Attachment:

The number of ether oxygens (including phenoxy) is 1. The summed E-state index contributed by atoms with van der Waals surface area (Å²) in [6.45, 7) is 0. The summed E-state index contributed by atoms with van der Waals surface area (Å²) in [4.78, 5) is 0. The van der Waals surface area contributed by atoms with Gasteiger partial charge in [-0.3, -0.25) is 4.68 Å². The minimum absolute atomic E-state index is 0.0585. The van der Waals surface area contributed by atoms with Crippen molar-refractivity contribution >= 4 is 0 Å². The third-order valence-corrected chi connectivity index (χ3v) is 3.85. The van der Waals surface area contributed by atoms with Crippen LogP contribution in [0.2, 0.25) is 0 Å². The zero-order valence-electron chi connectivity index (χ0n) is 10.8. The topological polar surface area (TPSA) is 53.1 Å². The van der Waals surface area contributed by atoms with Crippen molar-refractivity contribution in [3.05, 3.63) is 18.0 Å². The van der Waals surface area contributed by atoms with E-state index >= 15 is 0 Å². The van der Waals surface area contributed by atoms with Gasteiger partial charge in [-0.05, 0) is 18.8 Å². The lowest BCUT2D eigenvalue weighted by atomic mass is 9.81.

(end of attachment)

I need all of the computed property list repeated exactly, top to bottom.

The number of ether oxygens (including phenoxy) is 1. The summed E-state index contributed by atoms with van der Waals surface area (Å²) in [6.45, 7) is 0. The summed E-state index contributed by atoms with van der Waals surface area (Å²) in [4.78, 5) is 0. The van der Waals surface area contributed by atoms with Gasteiger partial charge in [-0.3, -0.25) is 4.68 Å². The minimum absolute atomic E-state index is 0.0585. The van der Waals surface area contributed by atoms with Crippen molar-refractivity contribution >= 4 is 0 Å². The third-order valence-corrected chi connectivity index (χ3v) is 3.85. The van der Waals surface area contributed by atoms with Crippen LogP contribution in [0.2, 0.25) is 0 Å². The zero-order valence-electron chi connectivity index (χ0n) is 10.8. The topological polar surface area (TPSA) is 53.1 Å². The van der Waals surface area contributed by atoms with Crippen molar-refractivity contribution in [3.05, 3.63) is 18.0 Å². The van der Waals surface area contributed by atoms with E-state index >= 15 is 0 Å². The van der Waals surface area contributed by atoms with Gasteiger partial charge in [-0.05, 0) is 18.8 Å². The lowest BCUT2D eigenvalue weighted by atomic mass is 9.81.